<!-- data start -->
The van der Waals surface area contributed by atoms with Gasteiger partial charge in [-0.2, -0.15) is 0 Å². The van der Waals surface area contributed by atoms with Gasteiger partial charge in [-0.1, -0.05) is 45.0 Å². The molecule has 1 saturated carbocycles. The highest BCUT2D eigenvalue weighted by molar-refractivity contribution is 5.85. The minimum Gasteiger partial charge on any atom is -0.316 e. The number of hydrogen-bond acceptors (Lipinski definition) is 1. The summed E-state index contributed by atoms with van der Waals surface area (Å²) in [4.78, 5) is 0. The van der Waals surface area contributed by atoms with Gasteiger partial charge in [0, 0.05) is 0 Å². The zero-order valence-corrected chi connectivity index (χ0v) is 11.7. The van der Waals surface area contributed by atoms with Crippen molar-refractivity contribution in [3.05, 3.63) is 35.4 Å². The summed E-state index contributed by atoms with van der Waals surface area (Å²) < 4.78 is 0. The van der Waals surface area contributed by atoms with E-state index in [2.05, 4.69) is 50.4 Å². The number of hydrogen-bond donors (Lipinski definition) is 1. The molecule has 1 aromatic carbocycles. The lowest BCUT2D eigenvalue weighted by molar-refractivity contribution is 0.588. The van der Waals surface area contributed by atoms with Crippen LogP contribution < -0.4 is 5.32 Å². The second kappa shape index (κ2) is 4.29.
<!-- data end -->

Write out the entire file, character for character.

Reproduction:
The van der Waals surface area contributed by atoms with Gasteiger partial charge in [-0.2, -0.15) is 0 Å². The van der Waals surface area contributed by atoms with Gasteiger partial charge in [-0.1, -0.05) is 45.0 Å². The molecule has 1 saturated carbocycles. The highest BCUT2D eigenvalue weighted by molar-refractivity contribution is 5.85. The minimum Gasteiger partial charge on any atom is -0.316 e. The number of hydrogen-bond acceptors (Lipinski definition) is 1. The summed E-state index contributed by atoms with van der Waals surface area (Å²) in [4.78, 5) is 0. The van der Waals surface area contributed by atoms with Gasteiger partial charge in [0, 0.05) is 0 Å². The zero-order valence-corrected chi connectivity index (χ0v) is 11.7. The van der Waals surface area contributed by atoms with Crippen molar-refractivity contribution in [3.05, 3.63) is 35.4 Å². The summed E-state index contributed by atoms with van der Waals surface area (Å²) < 4.78 is 0. The van der Waals surface area contributed by atoms with E-state index in [2.05, 4.69) is 50.4 Å². The number of hydrogen-bond donors (Lipinski definition) is 1. The molecule has 1 aromatic carbocycles. The lowest BCUT2D eigenvalue weighted by molar-refractivity contribution is 0.588. The van der Waals surface area contributed by atoms with Crippen LogP contribution < -0.4 is 5.32 Å². The second kappa shape index (κ2) is 4.29.